Reviewed by

Christopher Armstead

I’m not one for awards show because quite honestly I think they’re silly. It’s purely subjective, unlike a sporting event in which a score at triple zero or a ground out at the bottom of the ninth determines the victor. No, in these awards, artist compete against each other while somebody arbitrarily determines who the best this or the best that. Best song of the year in b-flat, best adaptation of a previously unread work, or whatever. I understand the importance the industry places on these awards and I also realize that I’m in the minority since it is very important to an awful lot of people who the best supporting actor was in 1977 – and no, I don’t know who that would have been, but it still doesn’t make it any less silly to me. This brings us to Daniel Day-Lewis’ performance in ‘There will be Blood’, a performance in which he was simply outstanding. Is it award worthy? Sure it is and he should get something for his cutting portrayal of ruthless oilman Daniel Plainview. Is he more deserving say than Viggo Mortenson in ‘Eastern Promises’ or George Clooney in ‘Michael Clayton’? That of course is debatable. Or even actors who weren’t nominated such as Tom Hanks in ‘Charlie Wilson’s War’ or Don Cheadle in ‘Talk to Me’. And who did Josh Brolin piss off? I say we put a bunch of actors in a room with a trophy and who ever walks out with it is the winner. Now that’s an idea.

Daniel Plainview, in a word, is driven. We see Daniel early in his life, a lone gold prospector who manages to dig up a meager claim but breaks his leg in the process. Miles from anywhere Daniel drags himself, not to a doctor to fix his leg, but to the claim depot with gold in tow to cash in. No need to question the priorities of one Daniel Plainview.

Years later Daniel has thrown his lot into the wide open west and the highly speculative field of oil prospecting. Daniel, along with his young son H.W. (Dillon Freasier) and

right hand man Fletcher Hamilton (Ciaran Hinds) is certainly a success at his vocation by any measure but not nearly the success that the hyper ambitious Plainview thinks he needs to be.  Good fortune drops in on Daniel in the form of young Paul Sunday (Paul Dano) who lives somewhere in California that is ripe with oil and the land can be had for dirt cheap.  Daniel’s interest is piqued but Paul will not divulge jack without cash in hand.  After extorting a nice little chunk of change from Daniel, Paul divulges the location, under the threat of grave bodily harm should his claims prove worthless.

No worries there as Daniel and young H.W., under the guise of hunting pheasant, travel to California and meet Paul’s family and his fanatically religious twin brother Eli who extorts more money from Daniel for the sale of their land as the prospector is certain that the land is fertile and worth mining for untold riches.  Sure enough Daniel strikes black gold, though it does come at some personal loss, which sets in motions of series of events that will highlight the depravity, insanity, blind ambition, and pathology of Daniel Plainview and the ultimate price of his unrestrained greed.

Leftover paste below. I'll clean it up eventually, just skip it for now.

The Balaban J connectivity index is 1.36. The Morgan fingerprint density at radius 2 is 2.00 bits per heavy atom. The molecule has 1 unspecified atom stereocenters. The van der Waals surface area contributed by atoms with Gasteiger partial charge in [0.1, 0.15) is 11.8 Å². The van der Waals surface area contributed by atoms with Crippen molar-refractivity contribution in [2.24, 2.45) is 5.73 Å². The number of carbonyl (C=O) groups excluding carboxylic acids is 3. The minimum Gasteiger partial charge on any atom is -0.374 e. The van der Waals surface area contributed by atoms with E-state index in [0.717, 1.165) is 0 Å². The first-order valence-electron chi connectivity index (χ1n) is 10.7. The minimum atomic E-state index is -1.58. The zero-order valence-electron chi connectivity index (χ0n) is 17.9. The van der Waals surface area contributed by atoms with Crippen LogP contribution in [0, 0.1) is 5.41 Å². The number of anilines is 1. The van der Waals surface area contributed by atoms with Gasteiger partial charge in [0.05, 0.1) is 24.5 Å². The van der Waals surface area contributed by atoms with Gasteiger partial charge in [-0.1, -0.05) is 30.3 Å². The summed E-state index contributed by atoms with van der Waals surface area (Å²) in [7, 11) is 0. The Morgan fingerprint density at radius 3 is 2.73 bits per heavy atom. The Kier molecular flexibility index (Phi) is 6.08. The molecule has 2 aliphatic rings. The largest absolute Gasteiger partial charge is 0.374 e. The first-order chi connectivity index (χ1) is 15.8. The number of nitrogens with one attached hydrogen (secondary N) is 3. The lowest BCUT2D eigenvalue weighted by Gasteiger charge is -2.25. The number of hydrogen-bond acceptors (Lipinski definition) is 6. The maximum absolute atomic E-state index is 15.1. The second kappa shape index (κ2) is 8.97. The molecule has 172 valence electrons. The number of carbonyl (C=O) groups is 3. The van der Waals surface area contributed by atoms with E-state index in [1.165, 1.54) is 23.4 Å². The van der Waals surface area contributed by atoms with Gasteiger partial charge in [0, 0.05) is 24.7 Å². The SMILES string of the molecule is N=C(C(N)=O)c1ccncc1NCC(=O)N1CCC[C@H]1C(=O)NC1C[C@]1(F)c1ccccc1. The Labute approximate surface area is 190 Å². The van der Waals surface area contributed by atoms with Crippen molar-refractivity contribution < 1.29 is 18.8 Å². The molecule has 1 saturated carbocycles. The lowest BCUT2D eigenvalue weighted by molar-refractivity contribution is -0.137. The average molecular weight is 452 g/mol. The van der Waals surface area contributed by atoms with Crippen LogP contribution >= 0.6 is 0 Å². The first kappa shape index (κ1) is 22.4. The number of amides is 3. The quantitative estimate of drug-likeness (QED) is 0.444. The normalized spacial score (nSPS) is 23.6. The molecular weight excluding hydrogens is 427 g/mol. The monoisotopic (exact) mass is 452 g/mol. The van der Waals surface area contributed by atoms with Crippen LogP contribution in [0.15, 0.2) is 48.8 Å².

There is no doubt that Daniel Day-Lewis takes this film directed by Paul Thomas Anderson, who also directed Adam Sandler in the outstanding ‘Punch Drunk Love’, hoists it on his insanely talented shoulders and carries it to the finish line.  Even if ‘There Will be Blood’ was a narrative failure, which it is far from, it would still be worth seeing just to witness how completely Lewis embodies this character and breathes him into life.  Daniel Plainview it crazy to be sure, but his goals and ambitions are no different than anybody other person.  It is the lengths that he is willing to go through to achieve his goals that set him apart and the effects that this ambition has on a psyche that is already badly fractured.  I still think awards pitting artist against one another are unnecessary, but that doesn’t mean that greatness still shouldn’t be recognized.

The rest of the film outside of Lewis is very good as well.  Anderson places you in this unfamiliar world with a different set of values in a different time and immerses you within the culture.  This is a film that is vast in its cinematic scope of sweeping vistas and large ideas, but full of small minor but important characters.  Plainview himself is an anachronism of sorts, a character whose blind ambition and pathological desires could be construed as being a better fit for today in the early 21st century than in the pristine, albeit hypocritical early 20th century. 

Now is ‘There will be Blood’ a good movie?  It’s certainly watchable, but there are times when it seem to run long and challenged the audience to maintain interest.  Though Lewis is a force in this film, sometimes you can have too much of a good thing as the singular focus on Plainview didn’t allow for the development of the supporting characters.  Even H.W. and Eli Sunday, the two other principles in this film were shorted and grossly overshadowed by the story of Daniel Plainview.  But as I noted earlier, Lewis performance alone makes this film a must see event.  When I put that gold statue in a room and lock that door, I don’t know if Daniel Day-Lewis would be able pry it George Clooney’s grubby hands, but I like his chances.

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